1482. Changing Patterns of HIV-TB Coinfection Among Patients in a Public Health Department Ambulatory Care Setting; A 5-year Experience from a US Metropolitan Area
Session: Poster Abstract Session: Respiratory Infections: Miscellaneous
Friday, October 5, 2018
Room: S Poster Hall
  • TB-HIV coinfection ID week 2018 poster.pdf (1.3 MB)
  • Background: HIV–TB coinfection leads to a complex set of synergistic interactions in the epidemiology, risk of acquisition, pathogenesis and prognosis of both infections. In the USA, the prevalence of HIV-TB coinfection has been around 6% for the past several years. We present here a 5-year experience at a public health department ambulatory care setting in Tampa, Florida, showing potentially changing patterns. Descriptive data and clinical aspect of coinfected patients is presented.

    Methods: A retrospective review of tuberculosis cases over the 5-year period ending December 2017 was performed. Those with HIV coinfection were included in the study. Clinical, microbiological and/or PCR based testing methods were used to make the diagnosis. SPSS was used to compile basic descriptive statistics

    Results: There were a total of 411 TB patients and 33 had HIV, an 8% prevalence of coinfection. The median age was 45 years (range 18-65). The male to female ratio was 21:12. Twenty-four percent (8/33) were homeless and 24 % were foreign born. Only 1 patient admitted to using injection drugs while 27% (9/33) used non-injection illicit drugs. 45 % (15/33) had TB symptoms such as fever, night sweats, weight loss and cough; the rest had radiographic abnormality which led to the diagnosis. Only 12 % (4/33) had CT scan abnormality reported as cavitary or miliary while the rest had non-specific infiltrates. 88% (29/33) had pulmonary TB while 6% had lymph node and 6% serosal (1 pleural and 1 peritoneal) infections. 79% (29/33) were treated with a combination of daily observed and self-administered therapy. 12% (4/33) did not complete therapy, or were lost to follow up whereas one person was diagnosed post mortem thus not treated.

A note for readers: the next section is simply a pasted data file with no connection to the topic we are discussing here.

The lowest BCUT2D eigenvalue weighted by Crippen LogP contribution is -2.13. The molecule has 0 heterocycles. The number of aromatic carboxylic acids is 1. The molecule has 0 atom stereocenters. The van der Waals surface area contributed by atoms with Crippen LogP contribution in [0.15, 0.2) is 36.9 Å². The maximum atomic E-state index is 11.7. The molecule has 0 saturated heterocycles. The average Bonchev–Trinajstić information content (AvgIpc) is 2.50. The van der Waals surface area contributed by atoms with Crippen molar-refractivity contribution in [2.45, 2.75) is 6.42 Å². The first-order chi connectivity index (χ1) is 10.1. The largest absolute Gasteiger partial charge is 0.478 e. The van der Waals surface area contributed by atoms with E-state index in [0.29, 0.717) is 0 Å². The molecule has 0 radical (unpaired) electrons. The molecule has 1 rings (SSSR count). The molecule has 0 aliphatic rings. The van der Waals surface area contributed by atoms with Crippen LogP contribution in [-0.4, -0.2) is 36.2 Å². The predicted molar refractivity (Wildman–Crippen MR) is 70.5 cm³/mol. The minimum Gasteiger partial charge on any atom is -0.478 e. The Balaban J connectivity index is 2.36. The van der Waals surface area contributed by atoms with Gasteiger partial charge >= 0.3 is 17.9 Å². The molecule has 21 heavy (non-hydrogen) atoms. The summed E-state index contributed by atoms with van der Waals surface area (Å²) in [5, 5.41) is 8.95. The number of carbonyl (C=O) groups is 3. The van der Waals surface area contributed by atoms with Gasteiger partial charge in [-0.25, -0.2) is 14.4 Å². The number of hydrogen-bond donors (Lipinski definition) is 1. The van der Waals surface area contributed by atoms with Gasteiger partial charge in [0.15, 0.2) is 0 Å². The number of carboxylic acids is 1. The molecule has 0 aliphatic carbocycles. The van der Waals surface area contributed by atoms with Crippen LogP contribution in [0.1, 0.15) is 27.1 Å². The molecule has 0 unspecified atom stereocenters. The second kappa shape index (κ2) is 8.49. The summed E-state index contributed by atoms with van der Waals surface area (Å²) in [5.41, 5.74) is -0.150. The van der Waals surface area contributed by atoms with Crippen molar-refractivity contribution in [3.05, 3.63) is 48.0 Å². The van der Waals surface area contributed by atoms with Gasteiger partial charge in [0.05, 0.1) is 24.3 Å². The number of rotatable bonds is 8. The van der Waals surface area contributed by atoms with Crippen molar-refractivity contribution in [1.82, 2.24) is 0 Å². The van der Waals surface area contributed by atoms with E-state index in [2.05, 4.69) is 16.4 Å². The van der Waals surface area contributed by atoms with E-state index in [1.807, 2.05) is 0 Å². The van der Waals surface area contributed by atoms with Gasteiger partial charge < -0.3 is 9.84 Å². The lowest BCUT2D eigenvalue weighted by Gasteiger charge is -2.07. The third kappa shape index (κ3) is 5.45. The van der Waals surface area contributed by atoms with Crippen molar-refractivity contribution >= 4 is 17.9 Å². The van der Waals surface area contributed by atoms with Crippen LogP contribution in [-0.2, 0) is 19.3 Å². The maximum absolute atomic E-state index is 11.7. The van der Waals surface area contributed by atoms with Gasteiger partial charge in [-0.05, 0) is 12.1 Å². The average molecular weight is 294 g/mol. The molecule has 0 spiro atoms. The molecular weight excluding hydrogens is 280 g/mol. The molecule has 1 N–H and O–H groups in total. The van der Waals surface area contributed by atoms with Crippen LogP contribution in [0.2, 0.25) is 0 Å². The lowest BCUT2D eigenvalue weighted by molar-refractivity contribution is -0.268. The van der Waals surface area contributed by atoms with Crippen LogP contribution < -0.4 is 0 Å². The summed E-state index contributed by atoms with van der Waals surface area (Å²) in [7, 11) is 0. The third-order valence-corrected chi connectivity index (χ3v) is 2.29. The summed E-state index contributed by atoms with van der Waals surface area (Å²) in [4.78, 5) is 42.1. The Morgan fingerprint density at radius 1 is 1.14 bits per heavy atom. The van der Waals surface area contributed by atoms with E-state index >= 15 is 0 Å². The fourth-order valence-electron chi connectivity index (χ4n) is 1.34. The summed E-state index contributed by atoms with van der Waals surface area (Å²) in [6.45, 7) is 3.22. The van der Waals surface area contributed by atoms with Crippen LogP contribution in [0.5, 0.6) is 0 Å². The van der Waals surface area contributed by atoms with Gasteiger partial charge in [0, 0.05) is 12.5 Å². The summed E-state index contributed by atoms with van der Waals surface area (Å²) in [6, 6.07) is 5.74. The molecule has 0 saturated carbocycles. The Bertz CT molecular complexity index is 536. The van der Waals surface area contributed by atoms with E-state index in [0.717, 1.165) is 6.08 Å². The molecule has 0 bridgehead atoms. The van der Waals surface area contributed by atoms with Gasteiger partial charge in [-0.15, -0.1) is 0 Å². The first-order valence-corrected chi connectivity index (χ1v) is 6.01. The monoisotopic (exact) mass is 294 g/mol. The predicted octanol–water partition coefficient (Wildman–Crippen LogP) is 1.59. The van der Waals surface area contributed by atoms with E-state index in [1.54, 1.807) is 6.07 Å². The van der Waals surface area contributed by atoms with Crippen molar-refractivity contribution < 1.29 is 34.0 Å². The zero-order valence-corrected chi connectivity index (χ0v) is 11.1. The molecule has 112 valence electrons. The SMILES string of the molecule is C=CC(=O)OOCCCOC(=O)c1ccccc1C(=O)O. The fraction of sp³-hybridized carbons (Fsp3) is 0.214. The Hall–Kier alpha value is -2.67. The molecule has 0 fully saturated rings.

Conclusion: The prevalence of HIV-TB coinfection in our cohort is slightly higher than the recent US average of 6% perhaps signifying the setting and demographics of our patient population. Our cohort was relatively older, most of them US born, and had predominantly pulmonary TB contrary to prior reports. These changing patterns may have been influenced by the overall older age of HIV patients in general or they could be indicators of underlying fundamental changes in the HIV-TB coinfection state at large. Additional study is needed to further elucidate this variance.

    Anteneh Addisu, MD, PhD1, Sadaf Aslam, MD2, Douglas Holt, MD3, Sally Alrabaa, MD4 and Beata Casanas, DO4,5, (1)Internal Medicine Division of Infectious Diseases and International Medicine, University of South Florida Morsani College of Medicine, Tampa, FL, (2)Division of Infectious Diseases and International Medicine, University of South Florida, Morsani College of Medicine, Tampa, FL, (3)Division of Infectious Disease and International Medicine, University of South Florida, Tampa, FL, (4)Infectious Diseases and International Medicine, University of South Florida, Tampa, FL, (5)Infectious Disease, University of South Florida, Tampa, FL


    A. Addisu, None

    S. Aslam, None

    D. Holt, None

    S. Alrabaa, None

    B. Casanas, None

    Findings in the abstracts are embargoed until 12:01 a.m. PDT, Wednesday Oct. 3rd with the exception of research findings presented at the IDWeek press conferences.